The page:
The perkiest song on Guerrilla, the debut album by the Angolan artist Nazar, is an ode to deadly military technology. Growing up in the aftermath of civil war, his father a controversial former general, the producer has channelled his shocking experiences into a vital electronic album. Guerrilla is populated by many voices: his family; Nazar himself, pitched up to sound feminine; and the Hyperdub DJ Shannen SP, who adds a sullen rap to Bunker, a track about the bloody aftermath of Angola’s 1992 elections. On Diverted, Nazar’s father, Alcides Sakala Simões, reads from his war memoir, describing a tactical decision that could have cost him his life. “He knew he could die, but he accepted it without hesitation.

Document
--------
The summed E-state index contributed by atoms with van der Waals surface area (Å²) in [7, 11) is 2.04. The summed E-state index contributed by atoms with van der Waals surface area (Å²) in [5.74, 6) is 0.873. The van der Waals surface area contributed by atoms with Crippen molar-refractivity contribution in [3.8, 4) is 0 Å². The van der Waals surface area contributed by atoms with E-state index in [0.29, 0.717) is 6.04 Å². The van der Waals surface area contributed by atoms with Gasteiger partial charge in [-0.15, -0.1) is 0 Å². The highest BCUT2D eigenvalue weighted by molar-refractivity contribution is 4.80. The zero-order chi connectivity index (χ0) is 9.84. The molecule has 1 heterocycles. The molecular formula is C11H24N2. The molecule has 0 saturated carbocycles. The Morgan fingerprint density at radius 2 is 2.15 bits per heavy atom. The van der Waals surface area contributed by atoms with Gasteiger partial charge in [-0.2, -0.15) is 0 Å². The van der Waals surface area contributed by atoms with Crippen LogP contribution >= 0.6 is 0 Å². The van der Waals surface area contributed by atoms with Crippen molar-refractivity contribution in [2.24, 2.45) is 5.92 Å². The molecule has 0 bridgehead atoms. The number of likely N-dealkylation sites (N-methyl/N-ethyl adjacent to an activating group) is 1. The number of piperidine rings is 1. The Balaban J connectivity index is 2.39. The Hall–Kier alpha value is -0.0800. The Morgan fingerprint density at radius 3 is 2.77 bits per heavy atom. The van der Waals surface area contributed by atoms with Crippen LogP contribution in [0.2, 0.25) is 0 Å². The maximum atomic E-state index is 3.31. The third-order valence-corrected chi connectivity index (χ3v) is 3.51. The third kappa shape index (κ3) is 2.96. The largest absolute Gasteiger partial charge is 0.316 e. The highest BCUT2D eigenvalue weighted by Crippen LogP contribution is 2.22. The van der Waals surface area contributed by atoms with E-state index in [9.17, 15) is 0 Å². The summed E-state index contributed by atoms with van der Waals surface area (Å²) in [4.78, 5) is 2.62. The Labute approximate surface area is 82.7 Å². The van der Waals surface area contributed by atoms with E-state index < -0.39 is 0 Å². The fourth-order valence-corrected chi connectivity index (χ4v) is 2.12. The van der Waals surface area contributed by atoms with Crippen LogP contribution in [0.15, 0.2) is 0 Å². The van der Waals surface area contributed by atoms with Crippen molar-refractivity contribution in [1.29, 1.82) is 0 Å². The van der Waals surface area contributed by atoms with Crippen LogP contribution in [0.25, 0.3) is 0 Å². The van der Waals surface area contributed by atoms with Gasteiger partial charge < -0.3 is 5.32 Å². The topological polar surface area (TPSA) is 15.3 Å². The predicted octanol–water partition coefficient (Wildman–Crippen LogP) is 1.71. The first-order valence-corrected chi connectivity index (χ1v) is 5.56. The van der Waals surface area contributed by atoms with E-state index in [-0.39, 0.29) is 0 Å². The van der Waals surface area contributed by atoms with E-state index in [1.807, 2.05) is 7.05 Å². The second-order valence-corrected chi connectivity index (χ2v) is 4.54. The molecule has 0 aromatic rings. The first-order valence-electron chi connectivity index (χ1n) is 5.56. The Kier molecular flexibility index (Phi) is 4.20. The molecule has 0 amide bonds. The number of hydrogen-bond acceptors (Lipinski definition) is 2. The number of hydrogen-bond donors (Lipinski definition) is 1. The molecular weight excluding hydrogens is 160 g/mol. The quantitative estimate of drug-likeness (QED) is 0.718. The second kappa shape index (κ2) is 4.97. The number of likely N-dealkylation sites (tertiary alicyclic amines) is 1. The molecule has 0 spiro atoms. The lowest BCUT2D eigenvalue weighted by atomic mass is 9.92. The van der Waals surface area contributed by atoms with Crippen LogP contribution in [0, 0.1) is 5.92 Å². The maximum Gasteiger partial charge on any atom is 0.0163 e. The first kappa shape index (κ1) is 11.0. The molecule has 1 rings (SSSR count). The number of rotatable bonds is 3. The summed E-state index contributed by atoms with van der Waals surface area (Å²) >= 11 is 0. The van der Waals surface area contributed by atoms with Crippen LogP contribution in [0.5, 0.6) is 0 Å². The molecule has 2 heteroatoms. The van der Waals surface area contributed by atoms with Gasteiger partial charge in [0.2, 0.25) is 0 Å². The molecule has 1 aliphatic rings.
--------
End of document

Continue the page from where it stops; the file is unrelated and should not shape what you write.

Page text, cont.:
SOURCE: THE GUARDIAN
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